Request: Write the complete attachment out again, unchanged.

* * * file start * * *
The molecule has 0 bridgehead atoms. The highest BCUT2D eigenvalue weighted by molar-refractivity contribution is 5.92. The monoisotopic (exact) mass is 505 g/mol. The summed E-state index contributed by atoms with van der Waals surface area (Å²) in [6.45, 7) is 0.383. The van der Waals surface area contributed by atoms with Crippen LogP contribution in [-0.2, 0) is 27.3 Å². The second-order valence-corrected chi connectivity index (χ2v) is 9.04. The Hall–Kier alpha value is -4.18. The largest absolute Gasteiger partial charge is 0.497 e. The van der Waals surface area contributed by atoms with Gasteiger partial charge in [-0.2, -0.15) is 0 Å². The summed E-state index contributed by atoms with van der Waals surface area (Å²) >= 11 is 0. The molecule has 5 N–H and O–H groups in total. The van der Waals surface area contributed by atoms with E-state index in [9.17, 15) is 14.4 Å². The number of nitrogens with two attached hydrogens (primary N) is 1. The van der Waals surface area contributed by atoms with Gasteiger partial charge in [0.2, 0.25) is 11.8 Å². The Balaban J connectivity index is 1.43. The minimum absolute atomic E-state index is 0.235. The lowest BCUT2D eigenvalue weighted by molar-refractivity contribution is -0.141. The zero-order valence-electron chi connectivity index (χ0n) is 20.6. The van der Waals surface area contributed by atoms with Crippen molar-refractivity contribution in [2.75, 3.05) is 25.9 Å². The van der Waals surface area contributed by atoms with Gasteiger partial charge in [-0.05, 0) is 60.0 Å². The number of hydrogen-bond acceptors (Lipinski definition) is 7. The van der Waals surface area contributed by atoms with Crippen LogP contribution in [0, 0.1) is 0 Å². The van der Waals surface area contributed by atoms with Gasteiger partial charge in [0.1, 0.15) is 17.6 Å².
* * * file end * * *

The molecule has 0 bridgehead atoms. The highest BCUT2D eigenvalue weighted by molar-refractivity contribution is 5.92. The monoisotopic (exact) mass is 505 g/mol. The summed E-state index contributed by atoms with van der Waals surface area (Å²) in [6.45, 7) is 0.383. The van der Waals surface area contributed by atoms with Crippen LogP contribution in [-0.2, 0) is 27.3 Å². The second-order valence-corrected chi connectivity index (χ2v) is 9.04. The Hall–Kier alpha value is -4.18. The largest absolute Gasteiger partial charge is 0.497 e. The van der Waals surface area contributed by atoms with Gasteiger partial charge in [-0.2, -0.15) is 0 Å². The summed E-state index contributed by atoms with van der Waals surface area (Å²) >= 11 is 0. The molecule has 5 N–H and O–H groups in total. The van der Waals surface area contributed by atoms with E-state index in [9.17, 15) is 14.4 Å². The number of nitrogens with two attached hydrogens (primary N) is 1. The van der Waals surface area contributed by atoms with Gasteiger partial charge in [0.2, 0.25) is 11.8 Å². The Balaban J connectivity index is 1.43. The minimum absolute atomic E-state index is 0.235. The lowest BCUT2D eigenvalue weighted by molar-refractivity contribution is -0.141. The zero-order valence-electron chi connectivity index (χ0n) is 20.6. The van der Waals surface area contributed by atoms with Crippen molar-refractivity contribution in [2.75, 3.05) is 25.9 Å². The van der Waals surface area contributed by atoms with Gasteiger partial charge in [-0.05, 0) is 60.0 Å². The number of hydrogen-bond acceptors (Lipinski definition) is 7. The van der Waals surface area contributed by atoms with Crippen LogP contribution in [0, 0.1) is 0 Å². The van der Waals surface area contributed by atoms with Gasteiger partial charge in [0.1, 0.15) is 17.6 Å².